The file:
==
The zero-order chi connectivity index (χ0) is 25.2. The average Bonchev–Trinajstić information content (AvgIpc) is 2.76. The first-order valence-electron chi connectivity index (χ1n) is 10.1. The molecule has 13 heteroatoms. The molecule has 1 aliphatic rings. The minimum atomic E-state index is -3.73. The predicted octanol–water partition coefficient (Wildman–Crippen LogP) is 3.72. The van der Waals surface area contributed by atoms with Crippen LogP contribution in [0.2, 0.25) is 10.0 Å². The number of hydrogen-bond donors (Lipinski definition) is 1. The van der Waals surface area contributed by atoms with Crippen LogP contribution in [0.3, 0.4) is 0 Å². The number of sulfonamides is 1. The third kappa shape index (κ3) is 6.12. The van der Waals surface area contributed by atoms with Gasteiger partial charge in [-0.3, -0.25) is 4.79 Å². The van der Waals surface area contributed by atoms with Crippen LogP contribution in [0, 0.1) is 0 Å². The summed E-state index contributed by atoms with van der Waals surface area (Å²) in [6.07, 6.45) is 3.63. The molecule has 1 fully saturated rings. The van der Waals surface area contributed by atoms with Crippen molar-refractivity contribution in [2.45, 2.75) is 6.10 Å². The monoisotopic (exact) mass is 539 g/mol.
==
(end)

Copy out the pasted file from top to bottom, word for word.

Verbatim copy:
The zero-order chi connectivity index (χ0) is 25.2. The average Bonchev–Trinajstić information content (AvgIpc) is 2.76. The first-order valence-electron chi connectivity index (χ1n) is 10.1. The molecule has 13 heteroatoms. The molecule has 1 aliphatic rings. The minimum atomic E-state index is -3.73. The predicted octanol–water partition coefficient (Wildman–Crippen LogP) is 3.72. The van der Waals surface area contributed by atoms with Crippen LogP contribution in [0.2, 0.25) is 10.0 Å². The number of hydrogen-bond donors (Lipinski definition) is 1. The van der Waals surface area contributed by atoms with Crippen LogP contribution in [0.3, 0.4) is 0 Å². The number of sulfonamides is 1. The third kappa shape index (κ3) is 6.12. The van der Waals surface area contributed by atoms with Gasteiger partial charge in [-0.3, -0.25) is 4.79 Å². The van der Waals surface area contributed by atoms with Crippen LogP contribution in [0, 0.1) is 0 Å². The summed E-state index contributed by atoms with van der Waals surface area (Å²) in [6.07, 6.45) is 3.63. The molecule has 1 fully saturated rings. The van der Waals surface area contributed by atoms with Crippen molar-refractivity contribution in [2.45, 2.75) is 6.10 Å². The monoisotopic (exact) mass is 539 g/mol.